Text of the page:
Scaring off election hackers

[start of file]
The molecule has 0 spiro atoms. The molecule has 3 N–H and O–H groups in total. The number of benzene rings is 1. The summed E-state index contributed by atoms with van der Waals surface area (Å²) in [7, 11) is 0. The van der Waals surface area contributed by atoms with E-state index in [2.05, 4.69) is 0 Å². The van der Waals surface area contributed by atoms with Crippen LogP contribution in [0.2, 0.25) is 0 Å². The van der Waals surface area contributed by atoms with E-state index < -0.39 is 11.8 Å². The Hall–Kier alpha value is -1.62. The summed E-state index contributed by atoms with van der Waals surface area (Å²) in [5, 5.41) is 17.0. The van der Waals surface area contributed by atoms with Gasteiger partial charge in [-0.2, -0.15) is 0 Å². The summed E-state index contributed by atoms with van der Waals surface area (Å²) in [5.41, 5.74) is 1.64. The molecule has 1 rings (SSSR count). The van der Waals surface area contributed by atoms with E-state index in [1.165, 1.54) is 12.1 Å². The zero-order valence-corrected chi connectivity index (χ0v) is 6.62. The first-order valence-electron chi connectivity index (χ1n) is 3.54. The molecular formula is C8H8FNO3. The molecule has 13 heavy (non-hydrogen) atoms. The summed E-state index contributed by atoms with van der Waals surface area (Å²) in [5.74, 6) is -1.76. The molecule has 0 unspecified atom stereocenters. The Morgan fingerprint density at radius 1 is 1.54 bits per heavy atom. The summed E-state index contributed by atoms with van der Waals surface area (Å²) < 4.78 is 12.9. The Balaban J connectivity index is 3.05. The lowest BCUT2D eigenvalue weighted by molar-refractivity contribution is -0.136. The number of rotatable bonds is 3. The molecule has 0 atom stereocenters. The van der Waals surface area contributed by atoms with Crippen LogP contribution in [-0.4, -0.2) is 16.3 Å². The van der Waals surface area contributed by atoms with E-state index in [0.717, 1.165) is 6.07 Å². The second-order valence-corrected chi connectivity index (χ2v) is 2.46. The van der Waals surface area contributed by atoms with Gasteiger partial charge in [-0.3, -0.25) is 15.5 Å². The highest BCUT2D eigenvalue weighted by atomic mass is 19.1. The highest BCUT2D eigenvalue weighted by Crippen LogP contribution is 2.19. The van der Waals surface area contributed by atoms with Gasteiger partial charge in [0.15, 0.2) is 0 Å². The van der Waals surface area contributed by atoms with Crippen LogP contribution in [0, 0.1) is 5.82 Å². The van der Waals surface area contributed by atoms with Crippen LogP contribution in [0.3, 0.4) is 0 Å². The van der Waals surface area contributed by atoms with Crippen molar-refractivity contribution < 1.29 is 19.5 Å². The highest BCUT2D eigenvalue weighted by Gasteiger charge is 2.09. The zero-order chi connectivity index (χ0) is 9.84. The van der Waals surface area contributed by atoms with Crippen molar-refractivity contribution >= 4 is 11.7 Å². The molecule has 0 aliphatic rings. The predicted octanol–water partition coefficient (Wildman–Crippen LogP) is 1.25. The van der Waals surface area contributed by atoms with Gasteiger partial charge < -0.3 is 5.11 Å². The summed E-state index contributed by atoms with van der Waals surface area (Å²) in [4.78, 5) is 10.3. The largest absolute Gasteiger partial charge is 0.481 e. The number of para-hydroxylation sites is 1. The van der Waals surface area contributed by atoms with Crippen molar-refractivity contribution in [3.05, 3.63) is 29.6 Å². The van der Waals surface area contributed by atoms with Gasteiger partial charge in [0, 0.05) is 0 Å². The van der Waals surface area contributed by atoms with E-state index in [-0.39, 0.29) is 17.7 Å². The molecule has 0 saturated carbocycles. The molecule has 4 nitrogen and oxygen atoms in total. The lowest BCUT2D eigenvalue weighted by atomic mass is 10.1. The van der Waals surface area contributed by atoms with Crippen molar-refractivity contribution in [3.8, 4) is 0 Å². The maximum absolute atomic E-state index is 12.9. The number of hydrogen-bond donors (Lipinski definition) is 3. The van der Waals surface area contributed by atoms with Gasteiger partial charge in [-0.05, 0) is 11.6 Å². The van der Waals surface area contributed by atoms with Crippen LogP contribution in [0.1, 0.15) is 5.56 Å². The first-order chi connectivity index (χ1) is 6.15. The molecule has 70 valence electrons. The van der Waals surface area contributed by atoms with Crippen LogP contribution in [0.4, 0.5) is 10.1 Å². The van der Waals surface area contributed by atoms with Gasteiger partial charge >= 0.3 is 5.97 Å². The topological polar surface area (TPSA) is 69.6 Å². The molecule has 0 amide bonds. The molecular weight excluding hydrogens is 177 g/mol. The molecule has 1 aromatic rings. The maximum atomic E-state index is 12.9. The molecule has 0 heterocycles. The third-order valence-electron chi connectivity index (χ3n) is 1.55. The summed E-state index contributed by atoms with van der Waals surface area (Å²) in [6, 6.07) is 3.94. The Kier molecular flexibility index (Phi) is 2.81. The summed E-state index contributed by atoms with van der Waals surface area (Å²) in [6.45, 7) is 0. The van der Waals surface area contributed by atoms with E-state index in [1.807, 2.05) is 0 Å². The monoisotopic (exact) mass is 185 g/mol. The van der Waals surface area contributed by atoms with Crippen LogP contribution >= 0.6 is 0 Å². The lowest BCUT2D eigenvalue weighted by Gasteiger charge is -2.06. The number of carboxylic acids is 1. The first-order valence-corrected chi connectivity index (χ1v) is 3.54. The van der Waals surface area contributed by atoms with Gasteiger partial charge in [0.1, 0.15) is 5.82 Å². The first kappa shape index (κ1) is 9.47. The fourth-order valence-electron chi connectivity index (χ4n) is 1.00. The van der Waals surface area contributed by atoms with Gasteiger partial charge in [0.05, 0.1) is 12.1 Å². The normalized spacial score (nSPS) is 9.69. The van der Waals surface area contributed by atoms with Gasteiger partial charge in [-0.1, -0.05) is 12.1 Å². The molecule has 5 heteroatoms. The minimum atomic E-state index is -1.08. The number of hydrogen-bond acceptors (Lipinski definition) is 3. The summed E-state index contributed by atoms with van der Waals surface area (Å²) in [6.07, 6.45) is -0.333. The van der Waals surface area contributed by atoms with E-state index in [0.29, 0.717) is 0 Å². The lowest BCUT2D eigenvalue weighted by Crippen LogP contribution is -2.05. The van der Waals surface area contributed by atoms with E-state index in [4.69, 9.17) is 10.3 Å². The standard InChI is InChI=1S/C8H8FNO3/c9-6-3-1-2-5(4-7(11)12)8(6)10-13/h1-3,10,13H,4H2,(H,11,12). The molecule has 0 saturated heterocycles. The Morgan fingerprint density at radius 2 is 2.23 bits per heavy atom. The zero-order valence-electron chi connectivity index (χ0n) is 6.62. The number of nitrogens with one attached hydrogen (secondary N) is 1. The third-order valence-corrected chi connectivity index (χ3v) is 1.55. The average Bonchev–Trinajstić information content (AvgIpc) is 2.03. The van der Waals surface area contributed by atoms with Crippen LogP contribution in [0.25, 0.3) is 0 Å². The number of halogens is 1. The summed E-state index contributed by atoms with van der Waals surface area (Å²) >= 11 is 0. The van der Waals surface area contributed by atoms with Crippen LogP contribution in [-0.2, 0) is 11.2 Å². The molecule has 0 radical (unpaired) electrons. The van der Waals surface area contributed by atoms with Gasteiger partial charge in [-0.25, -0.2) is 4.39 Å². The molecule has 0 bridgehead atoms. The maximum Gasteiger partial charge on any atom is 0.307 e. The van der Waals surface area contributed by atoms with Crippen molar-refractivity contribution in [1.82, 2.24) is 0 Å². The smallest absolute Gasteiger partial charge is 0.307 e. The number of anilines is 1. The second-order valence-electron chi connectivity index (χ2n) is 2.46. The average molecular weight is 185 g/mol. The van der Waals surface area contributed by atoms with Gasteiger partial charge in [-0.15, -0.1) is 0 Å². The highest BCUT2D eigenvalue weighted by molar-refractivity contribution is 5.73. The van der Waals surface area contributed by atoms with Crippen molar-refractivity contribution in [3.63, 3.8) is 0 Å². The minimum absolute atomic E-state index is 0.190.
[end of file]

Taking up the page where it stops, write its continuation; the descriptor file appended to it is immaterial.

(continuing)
The Russians did not mount a serious cyberattack on our midterm elections, said Eli Lake, and it’s likely because U.S. cyberwarriors have gone on offense. The Department of Homeland Security feared that Russia, China, Iran, or North Korea might infiltrate voting databases and even change election results, so the Trump administration launched a program in September to “unleash U.S. Cyber Command to hack the hackers back.” When trolls and military hackers probed our networks, U.S. cyberwarriors sent them pop-ups, emails, texts, and direct messages warning that they would pay a steep price if they tried to disrupt the midterms. U.S. officials say there is much more going on that remains classified. But the goal is to force adversaries to devote resources to securing their own networks. “This shift has been a long time coming.” In 2016, the Obama administration did little in response to Russian hacking, fearing an escalation of the cyberwar. But the U.S. can’t sit around waiting to be attacked, and this time, deterrence worked. Will that be true next time? Nobody knows. Though we can’t see the fighting, the internet is becoming the international battleground of the 21st century.